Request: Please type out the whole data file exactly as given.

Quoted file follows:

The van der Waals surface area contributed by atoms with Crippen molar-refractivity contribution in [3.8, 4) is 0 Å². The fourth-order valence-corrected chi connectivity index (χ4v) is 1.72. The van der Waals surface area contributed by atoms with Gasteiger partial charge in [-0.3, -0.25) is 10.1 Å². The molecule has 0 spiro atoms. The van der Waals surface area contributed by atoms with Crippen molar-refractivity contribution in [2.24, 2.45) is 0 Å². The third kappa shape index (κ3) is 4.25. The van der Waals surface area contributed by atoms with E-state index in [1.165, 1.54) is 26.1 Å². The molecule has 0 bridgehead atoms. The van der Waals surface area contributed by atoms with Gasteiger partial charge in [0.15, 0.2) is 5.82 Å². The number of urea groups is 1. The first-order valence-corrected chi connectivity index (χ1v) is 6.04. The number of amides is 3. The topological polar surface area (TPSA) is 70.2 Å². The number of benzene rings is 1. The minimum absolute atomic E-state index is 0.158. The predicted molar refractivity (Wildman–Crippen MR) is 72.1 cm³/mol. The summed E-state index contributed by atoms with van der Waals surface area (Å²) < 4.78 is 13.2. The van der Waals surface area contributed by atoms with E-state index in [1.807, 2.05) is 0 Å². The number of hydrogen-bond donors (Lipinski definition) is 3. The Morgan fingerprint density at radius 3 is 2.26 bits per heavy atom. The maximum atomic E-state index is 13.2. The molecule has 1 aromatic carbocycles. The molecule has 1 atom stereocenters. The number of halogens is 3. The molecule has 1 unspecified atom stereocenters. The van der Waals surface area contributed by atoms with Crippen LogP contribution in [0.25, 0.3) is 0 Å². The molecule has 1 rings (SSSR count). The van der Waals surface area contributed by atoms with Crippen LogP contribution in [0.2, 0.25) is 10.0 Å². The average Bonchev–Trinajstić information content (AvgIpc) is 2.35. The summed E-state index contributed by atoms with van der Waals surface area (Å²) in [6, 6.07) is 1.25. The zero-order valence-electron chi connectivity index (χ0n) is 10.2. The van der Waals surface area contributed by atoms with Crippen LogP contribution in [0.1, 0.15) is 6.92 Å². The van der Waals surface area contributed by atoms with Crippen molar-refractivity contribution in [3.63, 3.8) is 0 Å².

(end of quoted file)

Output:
The van der Waals surface area contributed by atoms with Crippen molar-refractivity contribution in [3.8, 4) is 0 Å². The fourth-order valence-corrected chi connectivity index (χ4v) is 1.72. The van der Waals surface area contributed by atoms with Gasteiger partial charge in [-0.3, -0.25) is 10.1 Å². The molecule has 0 spiro atoms. The van der Waals surface area contributed by atoms with Crippen molar-refractivity contribution in [2.24, 2.45) is 0 Å². The third kappa shape index (κ3) is 4.25. The van der Waals surface area contributed by atoms with E-state index in [1.165, 1.54) is 26.1 Å². The molecule has 0 bridgehead atoms. The van der Waals surface area contributed by atoms with Gasteiger partial charge in [0.15, 0.2) is 5.82 Å². The number of urea groups is 1. The first-order valence-corrected chi connectivity index (χ1v) is 6.04. The number of amides is 3. The topological polar surface area (TPSA) is 70.2 Å². The number of benzene rings is 1. The minimum absolute atomic E-state index is 0.158. The predicted molar refractivity (Wildman–Crippen MR) is 72.1 cm³/mol. The summed E-state index contributed by atoms with van der Waals surface area (Å²) < 4.78 is 13.2. The van der Waals surface area contributed by atoms with E-state index in [1.807, 2.05) is 0 Å². The number of hydrogen-bond donors (Lipinski definition) is 3. The Morgan fingerprint density at radius 3 is 2.26 bits per heavy atom. The maximum atomic E-state index is 13.2. The molecule has 1 aromatic carbocycles. The molecule has 1 atom stereocenters. The number of halogens is 3. The molecule has 1 unspecified atom stereocenters. The van der Waals surface area contributed by atoms with Crippen LogP contribution in [0.25, 0.3) is 0 Å². The molecule has 1 rings (SSSR count). The van der Waals surface area contributed by atoms with Crippen LogP contribution in [0.2, 0.25) is 10.0 Å². The average Bonchev–Trinajstić information content (AvgIpc) is 2.35. The summed E-state index contributed by atoms with van der Waals surface area (Å²) in [6, 6.07) is 1.25. The zero-order valence-electron chi connectivity index (χ0n) is 10.2. The van der Waals surface area contributed by atoms with Crippen LogP contribution in [0.1, 0.15) is 6.92 Å². The van der Waals surface area contributed by atoms with Crippen molar-refractivity contribution in [3.63, 3.8) is 0 Å².